What is the Pension Loans Scheme? 

The Pension Loans Scheme allows senior Australians to get a loan from the government to supplement their retirement income.  

The Pension Loans Scheme is available to full and part age pensioners and self-funded retirees who own property in Australia. Age Pensioners (or their partners) can top up their pension to receive a total amount of fortnightly pension plus loan amount of up to 150 per cent – or 1.5 times – the maximum fortnightly rate of Age Pension. Self-funded retirees can receive the entire 150 per cent. The payments are not taxable and not assessable under the Age Pension means test. 

The Pension Loans Scheme is effectively a ‘reverse mortgage’ administered and distributed by Services Australia. The additional payments above any Age Pension entitlement accrue as a debt secured against real estate the person owns, such as the family home or an investment property.  

As with a commercial reverse mortgage, participants can stay in their family home and do not have to repay the loan while living there. The government generally recovers the debt when the property securing the loan is sold or from the person’s estate after they have passed away. 

The interest rate on the debt is currently 4.5 per cent per annum and safeguards limit the maximum loan that can accrue. People can withdraw from the scheme and repay the loan at any time.  

Proposed changes to the Pension Loans Scheme

The 2021 Federal Budget includes three measures aimed at increasing the uptake of the Pension Loans Scheme. The most notable change is the introduction of lump-sum payments. 

From 1 July 2022 participants in the Pension Loans Scheme will be able to access up to two lump-sum advances in any 12 month period, up to a total value of 50 per cent of the maximum annual rate of the Age Pension. Based on current Age Pension rates, this is around $12,385 per year for singles and $18,670 for retiree couples.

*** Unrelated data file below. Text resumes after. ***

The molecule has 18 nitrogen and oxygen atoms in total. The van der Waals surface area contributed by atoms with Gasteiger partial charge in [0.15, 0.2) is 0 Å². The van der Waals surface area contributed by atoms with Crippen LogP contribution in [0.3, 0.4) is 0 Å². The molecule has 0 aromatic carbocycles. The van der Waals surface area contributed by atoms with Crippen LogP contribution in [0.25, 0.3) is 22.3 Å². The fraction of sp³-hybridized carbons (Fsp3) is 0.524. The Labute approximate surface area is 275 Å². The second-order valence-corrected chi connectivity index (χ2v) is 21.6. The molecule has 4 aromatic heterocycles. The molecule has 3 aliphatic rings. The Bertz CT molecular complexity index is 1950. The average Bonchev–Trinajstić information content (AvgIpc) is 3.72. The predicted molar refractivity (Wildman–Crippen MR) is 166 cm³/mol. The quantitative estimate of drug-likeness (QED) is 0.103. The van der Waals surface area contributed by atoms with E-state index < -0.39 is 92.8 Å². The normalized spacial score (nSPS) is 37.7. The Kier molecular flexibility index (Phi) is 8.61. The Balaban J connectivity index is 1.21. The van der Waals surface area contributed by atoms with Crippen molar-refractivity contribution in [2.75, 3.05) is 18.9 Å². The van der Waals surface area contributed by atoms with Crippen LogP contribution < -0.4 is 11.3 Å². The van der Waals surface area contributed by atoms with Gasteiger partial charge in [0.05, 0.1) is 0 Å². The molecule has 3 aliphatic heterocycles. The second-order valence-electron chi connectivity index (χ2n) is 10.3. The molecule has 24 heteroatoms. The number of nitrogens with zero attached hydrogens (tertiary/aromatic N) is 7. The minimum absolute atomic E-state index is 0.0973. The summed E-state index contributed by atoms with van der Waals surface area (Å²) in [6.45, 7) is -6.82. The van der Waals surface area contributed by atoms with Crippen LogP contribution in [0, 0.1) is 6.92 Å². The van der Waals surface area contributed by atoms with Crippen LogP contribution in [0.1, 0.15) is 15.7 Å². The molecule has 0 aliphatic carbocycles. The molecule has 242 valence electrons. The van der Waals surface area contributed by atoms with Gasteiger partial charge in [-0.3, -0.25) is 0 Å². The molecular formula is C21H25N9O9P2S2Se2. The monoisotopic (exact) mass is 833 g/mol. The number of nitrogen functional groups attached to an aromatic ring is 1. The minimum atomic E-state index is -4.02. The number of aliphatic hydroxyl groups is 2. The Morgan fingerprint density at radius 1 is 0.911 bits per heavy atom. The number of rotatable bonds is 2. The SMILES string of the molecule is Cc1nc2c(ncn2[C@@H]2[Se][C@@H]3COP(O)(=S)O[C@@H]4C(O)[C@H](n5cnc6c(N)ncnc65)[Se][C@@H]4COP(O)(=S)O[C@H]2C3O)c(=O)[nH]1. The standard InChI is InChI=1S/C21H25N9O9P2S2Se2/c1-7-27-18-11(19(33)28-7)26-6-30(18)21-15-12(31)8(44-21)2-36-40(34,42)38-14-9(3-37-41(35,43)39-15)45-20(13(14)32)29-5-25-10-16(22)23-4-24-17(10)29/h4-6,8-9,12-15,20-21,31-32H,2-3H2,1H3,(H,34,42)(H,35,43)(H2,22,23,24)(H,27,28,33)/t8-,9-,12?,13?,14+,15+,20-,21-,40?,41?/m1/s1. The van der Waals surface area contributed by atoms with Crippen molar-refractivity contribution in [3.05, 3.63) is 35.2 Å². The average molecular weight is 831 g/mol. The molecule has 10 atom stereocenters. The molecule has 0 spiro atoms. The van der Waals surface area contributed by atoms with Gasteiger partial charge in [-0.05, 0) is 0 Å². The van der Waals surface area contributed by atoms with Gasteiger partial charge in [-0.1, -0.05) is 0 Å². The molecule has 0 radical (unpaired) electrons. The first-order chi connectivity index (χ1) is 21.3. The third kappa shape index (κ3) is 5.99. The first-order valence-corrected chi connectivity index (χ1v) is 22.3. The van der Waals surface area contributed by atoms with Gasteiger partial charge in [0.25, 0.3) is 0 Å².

This will allow a full-rate age pensioner to take their entire annual loan amount as a lump sum; a part-rate pensioner to take an annual loan amount of 50 per cent of the Age Pension topped up with fortnightly payments and will provide a self-funded retiree with the opportunity to bring forward up to one-third of their annual Pension Loans Scheme payments.     

The introduction of these advance lump-sum payments will increase the attractiveness of the Pension Loans Scheme for senior Australians by giving them the flexibility to pay for large one-off expenditures – such as replacing a car, to make home improvements or renovations, or to pay for aged care services.  

A second change is the introduction of a No Negative Equity Guarantee for Pension Loans Scheme loans from 1 July 2022. The guarantee, which is common for commercial reverse mortgages, ensures that borrowers will not have to repay more than the market value of their property.   

Third, the government has made a commitment to raise awareness of the Pension Loans Scheme through improved public messaging and branding. 

What do these changes to the Pension Loans Scheme mean? 

The changes announced in the Budget show that the government is now taking active steps to expand and promote the Pension Loans Scheme.  

These changes are consistent with the Retirement Income Review which reminded Australians that resources to finance retirement include the Age Pension, superannuation, their financial assets AND any real estate they own, including their family home. The analysis presented in the final report showed that the Pension Loans Scheme is indeed an effective option to substantially improve retirement incomes for both age pensioners and self-funded retirees.  

This is the second time in as many years that the government has expanded the Pension Loans Scheme. On 1 July 2019, eligibility was extended to all Australians of Age Pension age with appropriate real estate and the maximum allowable combined Age Pension and Pension Loans Scheme payment was increased from 100 per cent to 150 per cent of the Age Pension. As well, from 1 January 2020, the interest rate was reduced from 5.25 per cent per annum to 4.5 per cent, which is up to around 1 percentage point lower than for commercial reverse mortgages.